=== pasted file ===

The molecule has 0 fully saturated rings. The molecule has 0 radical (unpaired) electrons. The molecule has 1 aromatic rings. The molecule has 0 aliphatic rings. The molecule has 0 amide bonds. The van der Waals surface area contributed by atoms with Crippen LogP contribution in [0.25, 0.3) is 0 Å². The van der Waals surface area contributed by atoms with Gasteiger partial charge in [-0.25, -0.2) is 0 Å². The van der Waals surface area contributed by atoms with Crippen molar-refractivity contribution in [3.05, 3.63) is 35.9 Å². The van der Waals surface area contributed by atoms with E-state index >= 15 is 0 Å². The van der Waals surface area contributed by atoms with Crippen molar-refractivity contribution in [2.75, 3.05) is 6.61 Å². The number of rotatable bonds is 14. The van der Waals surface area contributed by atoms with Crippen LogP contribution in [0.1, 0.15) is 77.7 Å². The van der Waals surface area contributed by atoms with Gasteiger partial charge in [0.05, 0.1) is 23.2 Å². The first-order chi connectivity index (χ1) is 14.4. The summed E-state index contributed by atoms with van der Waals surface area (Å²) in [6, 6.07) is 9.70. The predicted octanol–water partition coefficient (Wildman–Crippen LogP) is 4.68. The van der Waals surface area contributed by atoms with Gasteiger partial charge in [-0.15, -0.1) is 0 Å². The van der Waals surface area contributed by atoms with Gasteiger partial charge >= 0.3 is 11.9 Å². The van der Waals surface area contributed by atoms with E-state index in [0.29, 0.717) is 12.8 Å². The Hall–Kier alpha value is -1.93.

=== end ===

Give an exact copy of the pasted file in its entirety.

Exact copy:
The molecule has 0 fully saturated rings. The molecule has 0 radical (unpaired) electrons. The molecule has 1 aromatic rings. The molecule has 0 aliphatic rings. The molecule has 0 amide bonds. The van der Waals surface area contributed by atoms with Crippen LogP contribution in [0.25, 0.3) is 0 Å². The van der Waals surface area contributed by atoms with Gasteiger partial charge in [-0.25, -0.2) is 0 Å². The van der Waals surface area contributed by atoms with Crippen molar-refractivity contribution in [3.05, 3.63) is 35.9 Å². The van der Waals surface area contributed by atoms with E-state index >= 15 is 0 Å². The van der Waals surface area contributed by atoms with Crippen molar-refractivity contribution in [2.75, 3.05) is 6.61 Å². The number of rotatable bonds is 14. The van der Waals surface area contributed by atoms with Crippen LogP contribution in [0.1, 0.15) is 77.7 Å². The van der Waals surface area contributed by atoms with Gasteiger partial charge in [0.05, 0.1) is 23.2 Å². The first-order chi connectivity index (χ1) is 14.4. The summed E-state index contributed by atoms with van der Waals surface area (Å²) in [6, 6.07) is 9.70. The predicted octanol–water partition coefficient (Wildman–Crippen LogP) is 4.68. The van der Waals surface area contributed by atoms with Gasteiger partial charge in [-0.15, -0.1) is 0 Å². The van der Waals surface area contributed by atoms with Gasteiger partial charge >= 0.3 is 11.9 Å². The van der Waals surface area contributed by atoms with E-state index in [0.29, 0.717) is 12.8 Å². The Hall–Kier alpha value is -1.93.